Charles Dickens

It had been written with a weak and trembling hand in bed, and I knew no more of the writing than of the face. Neither did the Major.

Though lying there alone, the poor creetur was as well taken care of as could be hoped, and would have been quite unconscious of any one's sitting by him then. I got the Major to say that we were not going away at present and that I would come back to-morrow and watch a bit by the bedside. But I got him to add--and I shook my head hard to make it stronger--"We agree that we never saw this face before."

Our boy was greatly surprised when we told him sitting out in the balcony in the starlight, and he ran over some of those stories of former Lodgers, of the Major's putting down, and asked wasn't it possible that it might be this lodger or that lodger. It was not possible, and we went to bed.

In the morning just at breakfast-time the military character came jingling round, and said that the doctor thought from the signs he saw there might be some rally before the end. So I says to the Major and Jemmy, "You two boys go and enjoy yourselves, and I'll take my Prayer Book and go sit by the bed." So I went, and I sat there some hours, reading a prayer for him poor soul now and then, and it was quite on in the day when he moved his hand.

He had been so still, that the moment he moved I knew of it, and I pulled off my spectacles and laid down my book and rose and looked at him. From moving one hand he began to move both, and then his action was the action of a person groping in the dark. Long after his eyes had opened, there was a film over them and he still felt for his way out into light. But by slow degrees his sight cleared and his hands stopped. He saw the ceiling, he saw the wall, he saw me. As his sight cleared, mine cleared too, and when at last we looked in one another's faces, I started back, and I cries passionately:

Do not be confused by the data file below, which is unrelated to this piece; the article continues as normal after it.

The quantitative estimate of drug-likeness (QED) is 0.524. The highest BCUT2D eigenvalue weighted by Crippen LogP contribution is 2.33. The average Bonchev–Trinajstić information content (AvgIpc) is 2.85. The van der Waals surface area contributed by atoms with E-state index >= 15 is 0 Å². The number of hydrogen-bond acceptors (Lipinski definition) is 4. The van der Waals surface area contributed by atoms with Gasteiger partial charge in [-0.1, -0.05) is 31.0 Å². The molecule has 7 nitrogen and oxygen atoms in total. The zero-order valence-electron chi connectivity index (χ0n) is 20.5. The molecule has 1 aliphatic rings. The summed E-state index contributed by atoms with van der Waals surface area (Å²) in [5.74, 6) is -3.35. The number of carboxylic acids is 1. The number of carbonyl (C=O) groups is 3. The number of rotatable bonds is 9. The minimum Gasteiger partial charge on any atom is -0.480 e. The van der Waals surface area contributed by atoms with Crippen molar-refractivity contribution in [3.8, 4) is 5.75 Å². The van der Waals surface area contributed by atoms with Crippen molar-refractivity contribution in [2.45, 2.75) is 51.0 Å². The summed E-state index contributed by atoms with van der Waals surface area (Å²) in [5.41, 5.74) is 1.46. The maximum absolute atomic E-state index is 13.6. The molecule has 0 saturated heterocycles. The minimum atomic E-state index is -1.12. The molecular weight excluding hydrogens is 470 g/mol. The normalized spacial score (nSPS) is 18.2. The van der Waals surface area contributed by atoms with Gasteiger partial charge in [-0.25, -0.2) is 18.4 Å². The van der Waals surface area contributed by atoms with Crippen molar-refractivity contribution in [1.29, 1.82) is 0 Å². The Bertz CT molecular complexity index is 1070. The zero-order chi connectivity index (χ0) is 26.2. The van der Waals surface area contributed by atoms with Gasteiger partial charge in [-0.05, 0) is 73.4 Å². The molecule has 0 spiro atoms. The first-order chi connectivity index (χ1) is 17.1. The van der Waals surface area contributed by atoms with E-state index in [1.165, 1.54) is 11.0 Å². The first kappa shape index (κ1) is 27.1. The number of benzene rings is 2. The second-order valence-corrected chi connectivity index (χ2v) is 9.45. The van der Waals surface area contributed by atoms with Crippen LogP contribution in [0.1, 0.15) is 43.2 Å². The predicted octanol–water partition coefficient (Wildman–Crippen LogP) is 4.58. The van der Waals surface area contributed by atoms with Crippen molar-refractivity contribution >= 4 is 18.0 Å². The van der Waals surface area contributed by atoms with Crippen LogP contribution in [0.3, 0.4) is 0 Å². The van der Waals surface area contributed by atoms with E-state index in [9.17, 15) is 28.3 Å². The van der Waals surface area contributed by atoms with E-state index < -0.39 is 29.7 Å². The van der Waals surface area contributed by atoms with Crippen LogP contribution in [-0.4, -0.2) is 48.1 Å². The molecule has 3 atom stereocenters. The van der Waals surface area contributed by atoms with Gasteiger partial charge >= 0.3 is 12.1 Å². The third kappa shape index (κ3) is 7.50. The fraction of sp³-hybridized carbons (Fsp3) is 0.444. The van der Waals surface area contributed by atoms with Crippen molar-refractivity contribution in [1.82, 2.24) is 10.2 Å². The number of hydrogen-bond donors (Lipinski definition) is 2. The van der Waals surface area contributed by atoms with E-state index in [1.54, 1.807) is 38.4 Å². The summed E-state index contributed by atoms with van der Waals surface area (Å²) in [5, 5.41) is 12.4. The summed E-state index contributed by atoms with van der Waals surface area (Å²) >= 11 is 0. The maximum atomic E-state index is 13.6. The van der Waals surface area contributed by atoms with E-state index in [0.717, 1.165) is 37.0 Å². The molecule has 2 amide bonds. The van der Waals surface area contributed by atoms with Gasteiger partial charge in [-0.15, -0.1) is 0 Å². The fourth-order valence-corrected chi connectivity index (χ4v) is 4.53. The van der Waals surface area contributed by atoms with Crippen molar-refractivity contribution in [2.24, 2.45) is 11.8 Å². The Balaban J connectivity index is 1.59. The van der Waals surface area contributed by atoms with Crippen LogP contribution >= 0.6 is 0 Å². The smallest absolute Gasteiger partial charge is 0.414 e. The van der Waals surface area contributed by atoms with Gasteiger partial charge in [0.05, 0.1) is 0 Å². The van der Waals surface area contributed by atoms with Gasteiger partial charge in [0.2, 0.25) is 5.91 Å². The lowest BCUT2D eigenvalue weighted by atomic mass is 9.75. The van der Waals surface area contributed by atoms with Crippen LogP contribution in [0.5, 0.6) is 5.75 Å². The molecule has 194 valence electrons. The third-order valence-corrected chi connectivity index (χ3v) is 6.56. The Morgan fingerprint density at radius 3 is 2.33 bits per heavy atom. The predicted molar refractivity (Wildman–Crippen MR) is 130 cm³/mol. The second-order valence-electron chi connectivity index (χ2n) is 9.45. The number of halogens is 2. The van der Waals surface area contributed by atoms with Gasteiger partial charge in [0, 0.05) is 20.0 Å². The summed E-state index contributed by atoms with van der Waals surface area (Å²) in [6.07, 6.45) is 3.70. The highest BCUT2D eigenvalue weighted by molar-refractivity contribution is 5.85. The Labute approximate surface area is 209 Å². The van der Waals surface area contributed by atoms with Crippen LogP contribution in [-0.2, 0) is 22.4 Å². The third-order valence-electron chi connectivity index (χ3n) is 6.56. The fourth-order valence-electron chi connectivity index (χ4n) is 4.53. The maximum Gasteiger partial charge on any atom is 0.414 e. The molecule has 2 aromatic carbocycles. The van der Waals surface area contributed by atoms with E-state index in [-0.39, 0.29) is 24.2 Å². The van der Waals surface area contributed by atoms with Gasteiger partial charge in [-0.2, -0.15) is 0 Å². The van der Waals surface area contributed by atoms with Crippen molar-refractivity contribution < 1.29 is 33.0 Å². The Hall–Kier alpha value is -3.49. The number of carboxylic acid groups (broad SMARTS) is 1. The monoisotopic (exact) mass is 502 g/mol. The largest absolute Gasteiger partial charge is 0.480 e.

"O you wicked wicked man! Your sin has found you out!"

For I knew him, the moment life looked out of his eyes, to be Mr. Edson, Jemmy's father who had so cruelly deserted Jemmy's young unmarried mother who had died in my arms, poor tender creetur, and left Jemmy to me.

"You cruel wicked man! You bad black traitor!"

With the little strength he had, he made an attempt to turn over on his wretched face to hide it. His arm dropped out of the bed and his head with it, and there he lay before me crushed in body and in mind. Surely the miserablest sight under the summer sun!

"O blessed Heaven," I says a crying, "teach me what to say to this broken mortal! I am a poor sinful creetur, and the Judgment is not mine."

As I lifted my eyes up to the clear bright sky, I saw the high tower where Jemmy had stood above the birds, seeing that very window; and the last look of that poor pretty young mother when her soul brightened and got free, seemed to shine down from it.

"O man, man, man!" I says, and I went on my knees beside the bed; "if your heart is rent asunder and you are truly penitent for what you did, Our Saviour will have mercy on you yet!"

As I leaned my face against the bed, his feeble hand could just move itself enough to touch me. I hope the touch was penitent. It tried to hold my dress and keep hold, but the fingers were too weak to close.

I lifted him back upon the pillows and I says to him:

"Can you hear me?"

He looked yes.

"Do you know me?"

He looked yes, even yet more plainly.

"I am not here alone. The Major is with me. You recollect the Major?"

Yes. That is to say he made out yes, in the same way as before.

"And even the Major and I are not alone. My grandson--his godson-- is with us. Do you hear? My grandson."

The fingers made another trial to catch my sleeve, but could only creep near it and fall.

"Do you know who my grandson is?"


"I pitied and loved his lonely mother. When his mother lay a dying I said to her, 'My dear, this baby is sent to a childless old woman.' He has been my pride and joy ever since. I love him as dearly as if he had drunk from my breast.